Our second big catalog shoot with Spyder is in bag. We captured 10,000+ images over the course of 10 days with 5 athletes at 3 resorts.
The trip started with the ambitious attempt to lug 440lbs of ski, camera and lighting gear into 2 ski bags, 3 pelican cases, and 2 Dakine roller bags. We made it though DIA with a manageable extra baggage fee of $300. We don’t say it often but… Thanks United! Once in NZ things didn’t go quite as smoothly. Two pelicans and a camera bag were confiscated and we ended up walking all around the Aukland airport grounds trying not to get hit by cars by looking the wrong way crossing roads and searching for the Customs office.
In true Kiwi fashion we had 5 customs officials all with a good sense of humor helping us try and get our bags back. At one point everyone in the office was gathered around one computer heckling the head officer for his bad typing skills. While we were dealing with the Kiwi customs version of Super Troopers the flight we should have been on and planned on missing was grounded because half our bags that were checked through were on the plane and we weren’t. We were getting texts from the rest of our crew that made the flight saying, “don’t talk to me or even make eye contact when you get on the plane. We’ve been sitting here for 30 minutes and people are PISSED.” After customs officials raced us through the airport and we got yelled at by the Air New Zealand woman escorting us to our flight… “If I can run this fast in my high heels the least you can do is keep up!”, we made our flight to Queenstown with all our gear and avoided getting stoned to death by angry delayed travelers.
We spent the next 7 days based out of a beautiful modern 7 bedroom house overlooking Queenstown and Lake Wakatipu.
We spent 2 days at Cadrona shooting Colby James West and Eva Patscheider jumping. We got early ups the day after the Burton NZ Open and got to shoot the jumps cleaned of banners and fences and we were lucky enough to get a beautiful sunny day. We were also able to shoot our Profoto strobes at high sync speeds thanks to Pocket Wizard’s new technology. We’ll do another nerdier post on all our gear and photography specific info after this post.
During our stay the storm of century rolled through Queenstown and dump a staggering… wait for it… foot on the ground. Queenstown, despite being known as a winter recreation destination, is not used to any snow and completely unprepared for the event. The city shut down. Every slope in sight had mini kickers built and kids sessioning. Cars were abandoned, businesses closed. Half our crew make their way over the pass to Snow Park and Wanaka and half decided to brave the treacherous road up to The Remarkables. Half way up our chains broke and we had to hold them together with ski straps. Knowing a thin piece of orange rubber is the only thing holding your traction devices on bald rental tires while weaving perilously close to a 2,000 foot drop with no guard rail is disconcerting to say the least… not to mention the total lack of visibility in the 50+ mph winds and the huge busses barreling down the middle of the tiny narrow road.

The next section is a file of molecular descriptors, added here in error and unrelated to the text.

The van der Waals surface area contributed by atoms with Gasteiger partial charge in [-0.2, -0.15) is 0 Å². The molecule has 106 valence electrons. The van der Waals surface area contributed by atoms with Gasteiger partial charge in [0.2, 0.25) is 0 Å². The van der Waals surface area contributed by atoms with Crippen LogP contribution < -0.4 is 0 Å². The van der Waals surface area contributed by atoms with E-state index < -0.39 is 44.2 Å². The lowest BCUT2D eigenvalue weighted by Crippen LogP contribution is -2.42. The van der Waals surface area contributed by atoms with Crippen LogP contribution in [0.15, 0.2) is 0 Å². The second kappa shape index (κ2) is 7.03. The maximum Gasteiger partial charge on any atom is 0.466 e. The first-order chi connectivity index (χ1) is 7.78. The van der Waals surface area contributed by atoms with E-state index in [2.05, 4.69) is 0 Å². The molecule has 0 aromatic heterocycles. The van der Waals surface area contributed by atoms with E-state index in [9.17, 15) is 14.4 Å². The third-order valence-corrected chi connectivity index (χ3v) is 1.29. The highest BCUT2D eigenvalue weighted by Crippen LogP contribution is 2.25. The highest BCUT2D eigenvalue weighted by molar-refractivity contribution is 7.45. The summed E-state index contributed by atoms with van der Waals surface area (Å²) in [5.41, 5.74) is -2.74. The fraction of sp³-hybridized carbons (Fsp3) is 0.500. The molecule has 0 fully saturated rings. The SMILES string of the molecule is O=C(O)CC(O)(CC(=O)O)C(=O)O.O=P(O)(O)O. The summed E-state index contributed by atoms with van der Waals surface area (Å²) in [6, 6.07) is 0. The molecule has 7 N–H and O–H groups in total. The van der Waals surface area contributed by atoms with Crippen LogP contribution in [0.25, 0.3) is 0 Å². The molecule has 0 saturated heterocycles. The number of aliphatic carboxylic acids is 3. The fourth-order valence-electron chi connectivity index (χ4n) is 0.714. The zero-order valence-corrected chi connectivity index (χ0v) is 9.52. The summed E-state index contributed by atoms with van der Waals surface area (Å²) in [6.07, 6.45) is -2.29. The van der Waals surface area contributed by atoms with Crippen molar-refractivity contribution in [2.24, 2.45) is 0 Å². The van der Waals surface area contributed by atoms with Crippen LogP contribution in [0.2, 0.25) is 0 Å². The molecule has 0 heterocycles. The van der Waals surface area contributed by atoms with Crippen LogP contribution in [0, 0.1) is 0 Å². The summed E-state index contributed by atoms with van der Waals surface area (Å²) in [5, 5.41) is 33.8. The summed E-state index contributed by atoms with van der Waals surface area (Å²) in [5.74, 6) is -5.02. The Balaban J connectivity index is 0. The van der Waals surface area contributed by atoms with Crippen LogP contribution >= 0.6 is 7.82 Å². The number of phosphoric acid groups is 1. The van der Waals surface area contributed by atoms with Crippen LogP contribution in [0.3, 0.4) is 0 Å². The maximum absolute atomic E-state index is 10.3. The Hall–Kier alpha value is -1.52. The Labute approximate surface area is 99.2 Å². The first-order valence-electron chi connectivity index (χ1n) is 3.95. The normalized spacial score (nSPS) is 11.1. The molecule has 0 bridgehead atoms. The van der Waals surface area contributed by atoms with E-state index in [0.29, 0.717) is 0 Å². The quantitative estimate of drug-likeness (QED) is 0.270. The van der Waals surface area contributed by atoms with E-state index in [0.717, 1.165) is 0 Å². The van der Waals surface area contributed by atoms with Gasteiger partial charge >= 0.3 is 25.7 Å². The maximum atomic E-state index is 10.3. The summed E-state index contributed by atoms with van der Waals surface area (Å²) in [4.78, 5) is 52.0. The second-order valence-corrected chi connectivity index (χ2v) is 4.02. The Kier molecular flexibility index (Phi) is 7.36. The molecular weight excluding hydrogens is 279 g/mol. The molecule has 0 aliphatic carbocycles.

We managed to tick off the shot list a couple days early and decided to hit the road. No stay in Queenstown would be complete without the requisite bungee jump so we hit the Kawarau Bridge Bungee on the way out of town.
We raced to catch the sunset on Lake Tekapu for some lifestyle shots and then made party in Methven. The next day we shipped some product and started the cruise to the west coast via Arthurs Pass. Cruising through the Southern Alps down to the coast was an amazing scenic journey and we only killed one sheep on the way [no sheep were actually hurt or killed… although one, upon being chased, fainted or possibly made the rapid decision to take a nap during a full sprint]. We caught sunset at Punakaiki, ate an amazing dinner, had a recovery sleep, and then headed back to the right coast.
From huge mountain passes, to rolling rainforest hills descending straight into dramatic craggy cold coastline, east to west, we saw a lot in our few days of travel. New Zealand has so much to offer it would take years to experience everything there is to see and do but we did a pretty good job of exploring and making the most of our short time on the island of middle earth… We took some pretty pictures too.
Unfortunately we can’t share any of the photos that feature new Spyder Gear until next year so in the mean time this is a tiny sampling of what we captured.
There is a ton that goes into successfully executing a location shoot of this scale. We’ve been lucky enough to both shoot and produce photoshoots all over the world and over the next few weeks we will do a series of posts based on the New Zealand shoot highlighting what we’ve learned throughout the years.
Part 1: Packing and Travel
Part 2: Digital Remote Workflow
Part 3: Location Lighting
Part 4: Planning and Logistics